High value farming ends poverty in Leyte upland village

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JARO, Leyte: Life is better now for farmers of upland Villa Conzoilo village, a site for compact farming in the Leyte province.

The organic farm site is located about seven kilometers from the town center, near the famous Alto Peak or Mt. Amandiwing, the highest peak in Eastern Visayas.

The place is about 800 meters above sea level. Temperature normally drops to 18 degrees Celsius at night, according to village chief Alex Aborita.

Aborita is also the president of Villa Conzoilo Farmers Association. He was awarded in 2014 as Outstanding Young Farmer during an annual event of Junior Chamber International (JCI) Philippines.


As president of their organization, Aborita was able to travel abroad like Japan, South Korea, China, Taiwan, Indonesia, Malaysia and other Asian countries to study different farming techniques.

From P1,000 capital in 2010, the farmers group managed to grow their assets to nearly P23 million with almost P4 million cash in bank.

He noted that the status now of their village is a big leap from their previous condition.

“It uplifts our living condition and change the situation of our village. We can now send our children to school, and that will ensure a better future for Villa Conzoilo,” Aborito said.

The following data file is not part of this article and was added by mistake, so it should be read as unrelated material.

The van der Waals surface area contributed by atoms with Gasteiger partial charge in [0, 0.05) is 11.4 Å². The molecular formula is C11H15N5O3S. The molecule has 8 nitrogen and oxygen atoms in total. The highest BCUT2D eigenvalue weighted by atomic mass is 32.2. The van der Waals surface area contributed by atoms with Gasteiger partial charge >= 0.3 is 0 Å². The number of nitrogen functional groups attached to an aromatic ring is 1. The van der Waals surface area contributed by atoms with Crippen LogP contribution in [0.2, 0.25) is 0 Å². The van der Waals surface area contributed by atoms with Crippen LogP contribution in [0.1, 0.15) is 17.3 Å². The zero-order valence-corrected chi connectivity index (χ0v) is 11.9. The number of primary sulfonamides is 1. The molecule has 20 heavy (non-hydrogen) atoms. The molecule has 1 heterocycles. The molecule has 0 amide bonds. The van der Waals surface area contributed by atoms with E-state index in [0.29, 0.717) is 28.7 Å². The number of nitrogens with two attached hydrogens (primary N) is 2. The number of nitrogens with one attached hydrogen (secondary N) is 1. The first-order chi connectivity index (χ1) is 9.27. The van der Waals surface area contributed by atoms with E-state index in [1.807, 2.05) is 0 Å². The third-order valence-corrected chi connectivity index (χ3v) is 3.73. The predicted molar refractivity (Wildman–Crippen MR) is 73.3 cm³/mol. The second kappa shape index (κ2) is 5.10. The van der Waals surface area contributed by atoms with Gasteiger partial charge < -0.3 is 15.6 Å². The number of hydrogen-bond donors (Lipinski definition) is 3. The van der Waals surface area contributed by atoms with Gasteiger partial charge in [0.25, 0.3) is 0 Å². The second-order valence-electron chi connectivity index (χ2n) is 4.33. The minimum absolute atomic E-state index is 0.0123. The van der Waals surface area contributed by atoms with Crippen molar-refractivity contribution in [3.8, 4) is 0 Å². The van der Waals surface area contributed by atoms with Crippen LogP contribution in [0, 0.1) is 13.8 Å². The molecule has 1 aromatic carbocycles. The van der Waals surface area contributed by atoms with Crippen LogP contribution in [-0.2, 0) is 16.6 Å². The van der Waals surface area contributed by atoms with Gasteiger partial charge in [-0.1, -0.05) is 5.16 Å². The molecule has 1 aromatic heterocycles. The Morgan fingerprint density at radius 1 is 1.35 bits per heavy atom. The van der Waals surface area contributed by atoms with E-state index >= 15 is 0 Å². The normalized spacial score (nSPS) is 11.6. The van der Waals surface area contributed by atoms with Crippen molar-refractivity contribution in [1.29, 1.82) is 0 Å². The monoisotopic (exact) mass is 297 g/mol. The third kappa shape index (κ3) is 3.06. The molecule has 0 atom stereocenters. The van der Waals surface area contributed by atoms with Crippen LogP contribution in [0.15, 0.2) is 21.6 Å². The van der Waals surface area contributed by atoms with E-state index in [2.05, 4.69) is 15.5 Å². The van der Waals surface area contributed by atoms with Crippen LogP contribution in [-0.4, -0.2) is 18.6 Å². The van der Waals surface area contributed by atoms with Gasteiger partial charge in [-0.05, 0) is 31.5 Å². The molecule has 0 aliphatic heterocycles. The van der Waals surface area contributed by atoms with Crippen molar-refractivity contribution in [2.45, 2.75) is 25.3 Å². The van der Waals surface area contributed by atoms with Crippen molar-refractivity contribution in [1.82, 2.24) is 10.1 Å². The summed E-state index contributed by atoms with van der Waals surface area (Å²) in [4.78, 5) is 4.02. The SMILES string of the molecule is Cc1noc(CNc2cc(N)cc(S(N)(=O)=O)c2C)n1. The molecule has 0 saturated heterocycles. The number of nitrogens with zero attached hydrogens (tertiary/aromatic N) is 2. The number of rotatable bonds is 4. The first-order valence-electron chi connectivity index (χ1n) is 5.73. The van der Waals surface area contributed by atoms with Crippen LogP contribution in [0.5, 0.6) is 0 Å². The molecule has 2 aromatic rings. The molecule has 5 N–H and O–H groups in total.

From their income, the group was able to purchase 24 hectares of land for the cultivation of different kinds of high value crops, raising livestock, and tilapia production.

The village is producing salad types of vegetables that they supply to market in their town and nearby Carigara, Alang-alang, and Palo towns, and big establishments in Tacloban like Robinsons Mall, Save More, Gaisano, and Max’s Restaurant.

These vegetables are lettuce, cabbage, radish, eggplants, tomatoes, carrots, Baguio beans, Chinese pechay, bell pepper, broccoli, and cauliflower.

The farmers had also started cultivating grapes, asparagus, strawberry, and onions, the first in the Eastern Visayas.

“This is first time in Eastern Visayas. If we succeed, we can now have our own supply of asparagus, strawberry, and onions that we usually import from other provinces,” Aborita said.

The cold temperature at night is comparable to Baguio City, making the place favorable to high-value crop cultivation.

Aborita is optimistic about strawberry planting in the bid to attract more people to visit their village as they prepare their area for farm tourism.

As part of their preparation, local farmers have undergone training on how to deal with tourists through the assistance of the Department of Tourism.

As part of their farm tour package, they bring their visitors to nearby Silawat Falls for a P100 fee. Since its opening in May this year, the village has already earned more than P26,000 monthly.

Lucky tourist may have chance to see endangered animals like the Philippine Eagle, Philippine lemur, tarsiers, and Philippine deer living in the dense Leyte forest, according to Aborito.

The provincial government also funded the construction of a two-story building that will be used as a dormitory and training area for farmers, students, and potential farmers who want to learn the technology and way of farming.

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